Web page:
When Connecticut couples divorce, they often fight over material possessions such as houses, money, cars, collections and other high-ticket items. Many overlook one of the most prized possession of all: the family pet. It can leave us with emptiness when a beloved dog, cat or other animal disappears from our lives. The legal field understands that many of us consider our pets to be like our children, and that’s how pet mediation was born.
Divorce mediation is growing in popularity because divorce is stressful enough without a lengthy court battle. Litigation means more money and a longer process. Many couples try to work things out on their own through mediation. They use this technique to negotiate finances and other assets. But before now, negotiating pet custody was virtually unheard of.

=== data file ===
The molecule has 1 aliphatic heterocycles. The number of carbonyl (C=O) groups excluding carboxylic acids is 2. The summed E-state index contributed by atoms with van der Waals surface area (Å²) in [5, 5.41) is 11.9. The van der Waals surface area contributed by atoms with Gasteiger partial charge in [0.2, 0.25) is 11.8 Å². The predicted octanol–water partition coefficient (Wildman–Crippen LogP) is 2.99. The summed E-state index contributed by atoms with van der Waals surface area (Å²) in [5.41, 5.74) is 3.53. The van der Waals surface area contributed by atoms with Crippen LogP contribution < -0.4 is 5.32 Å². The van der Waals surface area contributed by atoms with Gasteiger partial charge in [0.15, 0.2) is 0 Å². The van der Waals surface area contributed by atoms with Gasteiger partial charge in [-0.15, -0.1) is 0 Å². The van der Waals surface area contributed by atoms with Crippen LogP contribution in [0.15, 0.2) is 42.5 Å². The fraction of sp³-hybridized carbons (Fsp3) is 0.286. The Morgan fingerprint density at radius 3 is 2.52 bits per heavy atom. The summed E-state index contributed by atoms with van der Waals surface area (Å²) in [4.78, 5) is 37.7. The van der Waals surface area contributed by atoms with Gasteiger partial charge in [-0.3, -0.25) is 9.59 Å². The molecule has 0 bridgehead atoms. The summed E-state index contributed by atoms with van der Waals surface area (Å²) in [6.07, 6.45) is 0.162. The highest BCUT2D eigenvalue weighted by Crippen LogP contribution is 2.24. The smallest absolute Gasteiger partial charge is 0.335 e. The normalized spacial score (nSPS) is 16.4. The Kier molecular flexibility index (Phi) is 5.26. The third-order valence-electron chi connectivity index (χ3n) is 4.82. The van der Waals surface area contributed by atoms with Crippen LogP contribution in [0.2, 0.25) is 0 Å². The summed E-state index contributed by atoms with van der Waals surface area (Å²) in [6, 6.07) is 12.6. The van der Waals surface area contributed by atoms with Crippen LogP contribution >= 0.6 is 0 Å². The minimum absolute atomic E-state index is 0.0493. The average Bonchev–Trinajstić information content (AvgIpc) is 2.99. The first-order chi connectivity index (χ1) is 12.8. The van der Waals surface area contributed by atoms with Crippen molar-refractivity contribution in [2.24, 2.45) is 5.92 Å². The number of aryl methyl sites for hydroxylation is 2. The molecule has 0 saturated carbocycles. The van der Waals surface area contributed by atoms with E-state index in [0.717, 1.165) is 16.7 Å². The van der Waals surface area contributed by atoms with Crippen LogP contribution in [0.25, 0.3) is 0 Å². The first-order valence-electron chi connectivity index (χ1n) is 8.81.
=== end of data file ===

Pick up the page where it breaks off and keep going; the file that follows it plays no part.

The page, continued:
The pet industry is exploding at high rates. Combine that with ever-increasing divorce rates, and you can easily see the need for pet mediators to step in and help couples negotiate custody and other arrangements for their pets – similar to child custody arrangements.
How does pet mediation work? A mediator will sit down with the couple and discuss everything from visitation to feeding times to vet bills. This is similar to a brainstorming session. A typical mediation lasts several hours, at $200-$350 an hour.
Divorce mediation can help couples collaborate on many issues, including those that involve pets. Just like children, pets can also experience stress when an owner leaves his or her life, so it’s important for couples to allow equal access to their pets.
Those in a similar situation should try to discuss their feelings with their ex-spouse. If communication is challenging, then it may be best to turn to mediation. In a court case, pets are treated as property, not family members. Therefore, a judge is not likely to negotiate visitation for Fido or Fluffy.